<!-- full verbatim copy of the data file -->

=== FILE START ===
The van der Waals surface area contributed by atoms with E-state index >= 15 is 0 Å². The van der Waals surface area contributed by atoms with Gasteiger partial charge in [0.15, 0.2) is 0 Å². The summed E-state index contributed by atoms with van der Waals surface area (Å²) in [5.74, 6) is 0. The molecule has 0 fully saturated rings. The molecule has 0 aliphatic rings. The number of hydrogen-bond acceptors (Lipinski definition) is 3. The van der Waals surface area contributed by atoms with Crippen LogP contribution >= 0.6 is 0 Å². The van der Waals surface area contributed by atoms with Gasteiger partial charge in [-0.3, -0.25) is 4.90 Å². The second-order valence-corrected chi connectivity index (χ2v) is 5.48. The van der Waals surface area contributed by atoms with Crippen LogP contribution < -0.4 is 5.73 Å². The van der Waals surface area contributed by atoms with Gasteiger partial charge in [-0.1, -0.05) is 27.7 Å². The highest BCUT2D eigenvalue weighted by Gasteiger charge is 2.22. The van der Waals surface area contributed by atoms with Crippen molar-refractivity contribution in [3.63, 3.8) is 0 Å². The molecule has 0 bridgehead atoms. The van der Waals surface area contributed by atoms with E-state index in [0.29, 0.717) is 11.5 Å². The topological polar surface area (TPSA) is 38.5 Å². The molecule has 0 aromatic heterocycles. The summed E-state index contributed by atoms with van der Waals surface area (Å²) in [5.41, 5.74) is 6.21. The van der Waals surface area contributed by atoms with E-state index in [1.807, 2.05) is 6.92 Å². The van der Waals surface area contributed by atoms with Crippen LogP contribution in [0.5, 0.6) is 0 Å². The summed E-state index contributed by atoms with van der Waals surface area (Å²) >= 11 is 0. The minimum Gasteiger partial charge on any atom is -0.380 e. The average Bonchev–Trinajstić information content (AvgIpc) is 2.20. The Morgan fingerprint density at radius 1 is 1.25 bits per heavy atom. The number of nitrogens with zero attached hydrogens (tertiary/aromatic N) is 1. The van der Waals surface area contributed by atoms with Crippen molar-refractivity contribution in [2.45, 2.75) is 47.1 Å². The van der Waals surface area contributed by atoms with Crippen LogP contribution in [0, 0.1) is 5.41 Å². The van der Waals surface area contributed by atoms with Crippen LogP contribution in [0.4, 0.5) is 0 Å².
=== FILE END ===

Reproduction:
The van der Waals surface area contributed by atoms with E-state index >= 15 is 0 Å². The van der Waals surface area contributed by atoms with Gasteiger partial charge in [0.15, 0.2) is 0 Å². The summed E-state index contributed by atoms with van der Waals surface area (Å²) in [5.74, 6) is 0. The molecule has 0 fully saturated rings. The molecule has 0 aliphatic rings. The number of hydrogen-bond acceptors (Lipinski definition) is 3. The van der Waals surface area contributed by atoms with Crippen LogP contribution >= 0.6 is 0 Å². The van der Waals surface area contributed by atoms with Gasteiger partial charge in [-0.3, -0.25) is 4.90 Å². The second-order valence-corrected chi connectivity index (χ2v) is 5.48. The van der Waals surface area contributed by atoms with Crippen LogP contribution < -0.4 is 5.73 Å². The van der Waals surface area contributed by atoms with Gasteiger partial charge in [-0.1, -0.05) is 27.7 Å². The highest BCUT2D eigenvalue weighted by Gasteiger charge is 2.22. The van der Waals surface area contributed by atoms with Crippen molar-refractivity contribution in [3.63, 3.8) is 0 Å². The molecule has 0 bridgehead atoms. The van der Waals surface area contributed by atoms with E-state index in [0.29, 0.717) is 11.5 Å². The topological polar surface area (TPSA) is 38.5 Å². The molecule has 0 aromatic heterocycles. The summed E-state index contributed by atoms with van der Waals surface area (Å²) in [5.41, 5.74) is 6.21. The van der Waals surface area contributed by atoms with E-state index in [1.807, 2.05) is 6.92 Å². The van der Waals surface area contributed by atoms with Crippen LogP contribution in [0.5, 0.6) is 0 Å². The summed E-state index contributed by atoms with van der Waals surface area (Å²) >= 11 is 0. The minimum Gasteiger partial charge on any atom is -0.380 e. The average Bonchev–Trinajstić information content (AvgIpc) is 2.20. The Morgan fingerprint density at radius 1 is 1.25 bits per heavy atom. The number of nitrogens with zero attached hydrogens (tertiary/aromatic N) is 1. The van der Waals surface area contributed by atoms with Crippen molar-refractivity contribution in [2.45, 2.75) is 47.1 Å². The van der Waals surface area contributed by atoms with Crippen LogP contribution in [0, 0.1) is 5.41 Å². The van der Waals surface area contributed by atoms with Crippen LogP contribution in [0.4, 0.5) is 0 Å².